Strategic leadership thinking is not just what you think about but how you think. And there is a wide range of strategic thinking skills, frameworks and tools that leaders can use. First, leaders must let go of this belief that they must withdraw from the day-to-day order to think more strategically. While retreat for individual leaders and leadership teams is important, leaders must also learn to think creatively and strategically in the moment given today’s accelerated work environment. I coach my clients to understand that you can think critically and stay engaged at the same time. “Second-order thinking” is a crucial skill that allows leaders to do this effectively.
First vs Second Order Thinking
First-order thinking involves our immediate response to solving a problem and often focuses on short-term solutions. This approach is faster and involves minimal complexity. However first-order thinking also can fail to play out scenarios, risks and the impact of their decisions on different areas of the business.
Second-order thinking involves thinking through the consequences of different decisions and scenarios. This type of problem-solving embraces complexity and can lead to more creative solutions. It also requires an openness to new ideas, curiosity and flexibility that some leaders have difficulty with, especially under stress. A pitfall of second-order thinking is that it can make leaders consider so many scenarios that it paralyzes them from action. Leaders often operate at these extremes: either not engaging in second-order thinking at all and making poor decisions or over-thinking to a point of non-action.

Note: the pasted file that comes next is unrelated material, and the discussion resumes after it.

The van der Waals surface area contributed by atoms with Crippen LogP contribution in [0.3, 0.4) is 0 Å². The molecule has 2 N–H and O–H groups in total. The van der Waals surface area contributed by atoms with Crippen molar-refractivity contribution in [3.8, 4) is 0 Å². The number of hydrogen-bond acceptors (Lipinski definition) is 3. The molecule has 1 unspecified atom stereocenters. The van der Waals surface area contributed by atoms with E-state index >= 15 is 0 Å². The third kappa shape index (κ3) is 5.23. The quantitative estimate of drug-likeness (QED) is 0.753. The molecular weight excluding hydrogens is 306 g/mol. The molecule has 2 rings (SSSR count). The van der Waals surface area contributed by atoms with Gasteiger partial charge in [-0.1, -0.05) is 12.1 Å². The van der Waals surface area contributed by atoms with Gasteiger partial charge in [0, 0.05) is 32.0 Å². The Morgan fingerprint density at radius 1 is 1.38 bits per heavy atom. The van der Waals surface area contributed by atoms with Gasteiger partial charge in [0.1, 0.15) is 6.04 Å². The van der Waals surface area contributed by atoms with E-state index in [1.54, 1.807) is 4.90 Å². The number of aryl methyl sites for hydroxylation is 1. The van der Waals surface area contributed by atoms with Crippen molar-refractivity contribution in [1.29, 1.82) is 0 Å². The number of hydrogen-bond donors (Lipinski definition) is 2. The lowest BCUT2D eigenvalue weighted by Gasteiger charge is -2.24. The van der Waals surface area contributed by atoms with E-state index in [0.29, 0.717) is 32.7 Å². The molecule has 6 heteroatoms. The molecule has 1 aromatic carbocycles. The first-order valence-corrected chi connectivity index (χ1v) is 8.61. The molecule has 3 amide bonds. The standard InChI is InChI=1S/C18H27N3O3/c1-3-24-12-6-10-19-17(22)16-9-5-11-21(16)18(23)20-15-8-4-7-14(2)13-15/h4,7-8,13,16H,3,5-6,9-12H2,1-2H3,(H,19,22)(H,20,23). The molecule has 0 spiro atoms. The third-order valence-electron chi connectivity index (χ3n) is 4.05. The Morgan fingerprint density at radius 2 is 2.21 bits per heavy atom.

Second-order thinking can be practiced daily and can be incredibly energizing when done correctly. Here are five questions to ask yourself to promote healthy, second-order thinking:
- What is the potential downside of this decision and its effect later?
- By making a quick decision what biases may you be unintentionally confirming?
- What areas of the business will this positively or negatively impact and how?
- What decision will have the greatest positive compounding effect in the future?
- How can I embrace the complexity of this decision-making process?